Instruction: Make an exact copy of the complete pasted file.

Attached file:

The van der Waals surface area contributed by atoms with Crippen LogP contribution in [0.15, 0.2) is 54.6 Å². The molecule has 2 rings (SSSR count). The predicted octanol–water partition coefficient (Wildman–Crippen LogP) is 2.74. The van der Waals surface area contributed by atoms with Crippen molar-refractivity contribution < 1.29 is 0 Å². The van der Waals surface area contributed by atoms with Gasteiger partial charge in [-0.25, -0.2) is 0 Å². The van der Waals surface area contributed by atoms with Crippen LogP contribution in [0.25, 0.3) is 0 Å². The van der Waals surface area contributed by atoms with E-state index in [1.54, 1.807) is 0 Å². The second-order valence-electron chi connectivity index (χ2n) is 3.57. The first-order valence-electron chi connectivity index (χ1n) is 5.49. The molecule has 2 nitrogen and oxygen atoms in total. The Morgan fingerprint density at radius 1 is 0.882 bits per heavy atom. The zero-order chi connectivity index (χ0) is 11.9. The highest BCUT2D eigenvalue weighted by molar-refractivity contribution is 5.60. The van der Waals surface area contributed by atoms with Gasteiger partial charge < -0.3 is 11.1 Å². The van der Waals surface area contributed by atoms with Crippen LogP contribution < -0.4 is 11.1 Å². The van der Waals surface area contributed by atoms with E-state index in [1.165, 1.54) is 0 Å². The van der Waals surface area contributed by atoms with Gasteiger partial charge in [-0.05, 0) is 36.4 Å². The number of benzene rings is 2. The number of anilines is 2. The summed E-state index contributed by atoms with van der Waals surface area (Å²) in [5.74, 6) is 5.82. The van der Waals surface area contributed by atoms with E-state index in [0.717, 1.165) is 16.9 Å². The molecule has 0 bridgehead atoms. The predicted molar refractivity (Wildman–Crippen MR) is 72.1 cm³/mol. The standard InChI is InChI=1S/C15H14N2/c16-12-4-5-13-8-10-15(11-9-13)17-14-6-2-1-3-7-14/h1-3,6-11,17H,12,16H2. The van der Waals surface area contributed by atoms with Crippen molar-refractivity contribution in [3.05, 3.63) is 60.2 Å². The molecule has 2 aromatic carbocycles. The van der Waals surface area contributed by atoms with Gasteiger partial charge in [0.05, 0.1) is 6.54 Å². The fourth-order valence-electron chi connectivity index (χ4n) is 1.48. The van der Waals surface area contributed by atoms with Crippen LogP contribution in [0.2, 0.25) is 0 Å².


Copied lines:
The van der Waals surface area contributed by atoms with Crippen LogP contribution in [0.15, 0.2) is 54.6 Å². The molecule has 2 rings (SSSR count). The predicted octanol–water partition coefficient (Wildman–Crippen LogP) is 2.74. The van der Waals surface area contributed by atoms with Crippen molar-refractivity contribution < 1.29 is 0 Å². The van der Waals surface area contributed by atoms with Gasteiger partial charge in [-0.25, -0.2) is 0 Å². The van der Waals surface area contributed by atoms with Crippen LogP contribution in [0.25, 0.3) is 0 Å². The van der Waals surface area contributed by atoms with E-state index in [1.54, 1.807) is 0 Å². The second-order valence-electron chi connectivity index (χ2n) is 3.57. The first-order valence-electron chi connectivity index (χ1n) is 5.49. The molecule has 2 nitrogen and oxygen atoms in total. The Morgan fingerprint density at radius 1 is 0.882 bits per heavy atom. The zero-order chi connectivity index (χ0) is 11.9. The highest BCUT2D eigenvalue weighted by molar-refractivity contribution is 5.60. The van der Waals surface area contributed by atoms with Gasteiger partial charge < -0.3 is 11.1 Å². The van der Waals surface area contributed by atoms with Crippen LogP contribution < -0.4 is 11.1 Å². The van der Waals surface area contributed by atoms with E-state index in [1.165, 1.54) is 0 Å². The van der Waals surface area contributed by atoms with Gasteiger partial charge in [-0.05, 0) is 36.4 Å². The number of benzene rings is 2. The number of anilines is 2. The summed E-state index contributed by atoms with van der Waals surface area (Å²) in [5.74, 6) is 5.82. The van der Waals surface area contributed by atoms with E-state index in [0.717, 1.165) is 16.9 Å². The molecule has 0 bridgehead atoms. The predicted molar refractivity (Wildman–Crippen MR) is 72.1 cm³/mol. The standard InChI is InChI=1S/C15H14N2/c16-12-4-5-13-8-10-15(11-9-13)17-14-6-2-1-3-7-14/h1-3,6-11,17H,12,16H2. The van der Waals surface area contributed by atoms with Crippen molar-refractivity contribution in [3.05, 3.63) is 60.2 Å². The molecule has 2 aromatic carbocycles. The van der Waals surface area contributed by atoms with Gasteiger partial charge in [0.05, 0.1) is 6.54 Å². The fourth-order valence-electron chi connectivity index (χ4n) is 1.48. The van der Waals surface area contributed by atoms with Crippen LogP contribution in [0.2, 0.25) is 0 Å².